The Rhyme Report 5th May 2017

5 May 2017 Blues Music Chicago Blues Country Blues Delta Blues Jump Blues Nothin' But The Blues Rhyme Report

Greetings Gisters,


With each edition of Nothin’ But The Blues, I am repeatedly reminded of how patriarchal the history of the Blues can usually appear. The very idea of the Blues evokes the image of a desolate soul, walking along a dirt road on the way out of town. Solitary. Encumbered by only the most meagre of possessions – and invariably, a well-worn acoustic guitar. Coat-collar turned up against the sharp sting from a chill morning breeze. Ambling with slow determination towards an unclear destination. Another aspect, always typical of this image is that the soul in question is always that of a man. My intention, in saying this, is not to further stoke the flames in the unevenly contested gender wars but rather, to spotlight the often under acknowledged contribution that women have made in this otherwise heavily male-dominated arena.

In terms of the music’s more recent history, we might look no further than Bonnie Raitt to appreciate the size of the stone against which a woman must push in order to find acceptance and be taken seriously as a Blues musician. From her 1971 debut, Bonnie’s talent was obvious. She could interpret the Blues with convincing authenticity and from the outset, paid homage to the past, recording two songs by an all-but forgotten singer named Sippie Wallace: “(I’m A) Mighty Tight Woman” and “Women Be Wise”. In spite of here talent, however, it would take another 18 years of touring, recording, occasional wrong-turns – and sheer persistence – before Bonnie Raitt found the wider acceptance she deserved.

Looking further back (or rather, much further back), we find a vaudeville chanteuse named Mamie Smith whose name is forever etched in Blues history as being the person who recorded what is widely accepted as being the first real Blues record. It’s success sparked the era of classic blues, a period dominated – not by men (at least, not at first) – but by women. And in this edition of Nothin’ But The Blues, we present our own homage to the women of Blues.

Also in this edition, we look at language and some of the ways it can be put to use. You’ll hear Junior Wells attest to his ability to rap strong and rap long, Lula Reed claiming she doesn’t to talk too much – in spite of her being a woman. And Sydney’s Luke Escombe, waxing cleverly about the art of punctuation – correct and proper.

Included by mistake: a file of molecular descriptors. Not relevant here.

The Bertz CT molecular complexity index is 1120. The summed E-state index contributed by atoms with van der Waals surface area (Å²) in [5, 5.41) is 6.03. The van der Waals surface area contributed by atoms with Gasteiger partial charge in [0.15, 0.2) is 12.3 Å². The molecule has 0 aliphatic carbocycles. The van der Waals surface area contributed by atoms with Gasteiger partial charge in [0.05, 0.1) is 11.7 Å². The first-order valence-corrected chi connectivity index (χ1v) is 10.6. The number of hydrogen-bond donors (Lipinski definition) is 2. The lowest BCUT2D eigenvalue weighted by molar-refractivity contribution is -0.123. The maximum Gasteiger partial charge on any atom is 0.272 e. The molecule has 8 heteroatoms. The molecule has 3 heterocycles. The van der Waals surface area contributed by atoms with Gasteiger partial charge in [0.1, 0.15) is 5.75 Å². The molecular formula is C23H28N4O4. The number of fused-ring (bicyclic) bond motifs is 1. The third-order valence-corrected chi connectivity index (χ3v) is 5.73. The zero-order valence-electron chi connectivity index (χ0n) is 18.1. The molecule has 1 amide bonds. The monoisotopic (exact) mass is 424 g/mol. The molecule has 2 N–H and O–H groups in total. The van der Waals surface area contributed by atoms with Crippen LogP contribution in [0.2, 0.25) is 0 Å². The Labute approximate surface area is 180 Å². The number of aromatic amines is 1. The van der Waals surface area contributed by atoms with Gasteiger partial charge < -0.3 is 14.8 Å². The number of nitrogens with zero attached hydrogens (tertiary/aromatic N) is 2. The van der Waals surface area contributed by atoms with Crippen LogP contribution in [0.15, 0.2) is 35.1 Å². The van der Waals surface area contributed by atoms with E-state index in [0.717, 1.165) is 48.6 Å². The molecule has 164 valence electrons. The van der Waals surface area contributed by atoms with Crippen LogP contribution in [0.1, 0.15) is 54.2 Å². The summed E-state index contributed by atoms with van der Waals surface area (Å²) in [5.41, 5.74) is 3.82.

Also in this edition we’ll be packin’ heat, with some classic Blues on the subject of handguns, and finding that, between a 44 – a 38 – or a 32-20 – it’s really, just a numbers game.

And yeah, I understand… you want to know how we can possibly fit all those extremely talented women, thesauruses and dictionaries – along with a sizeable cache of ballistic weaponry – and ammunition – into a single hour of explosively articulate feminine Blues radio?

Bring along your own favourite fast-talkin’ pistol-packin’ mama this Saturday at noon (CST) – and I promise, we’ll fire off the right answers to all of these questions.

However, if you’re unable to join us then, check-in for the special ‘Encore Edition’, during it’s re-transmission on Wednesday evening at 7pm (CST).


Later, agitator!

And as always, thanks for listening.

Gideon Rhyme – Cultural Detective



“Sliding” – Ellen McIlwaine

“A Man Of Many Words” – Buddy Guy And Junior Wells

“I’m A Woman (But I Don’t Talk Too Much)” – Lula Reed

“Punctuation Blues” – Luke Escombe

“Crazy Blues” – Mamie Smith And Her Jazz Hounds

“Mighty Tight Woman” – Bonnie Raitt

“In My Girlish Ways” – Saffire: The Uppity Blues Women

“Me And My Chauffeur Blues” – Memphis Minnie

“Forty-Four” – Howlin’ Wolf
“38 Special” – Charlie Musselwhite
“32-20 Blues” – Chain
“I Got What It Takes” – Koko Taylor
“Maybelle’s Blues” – Big Maybelle


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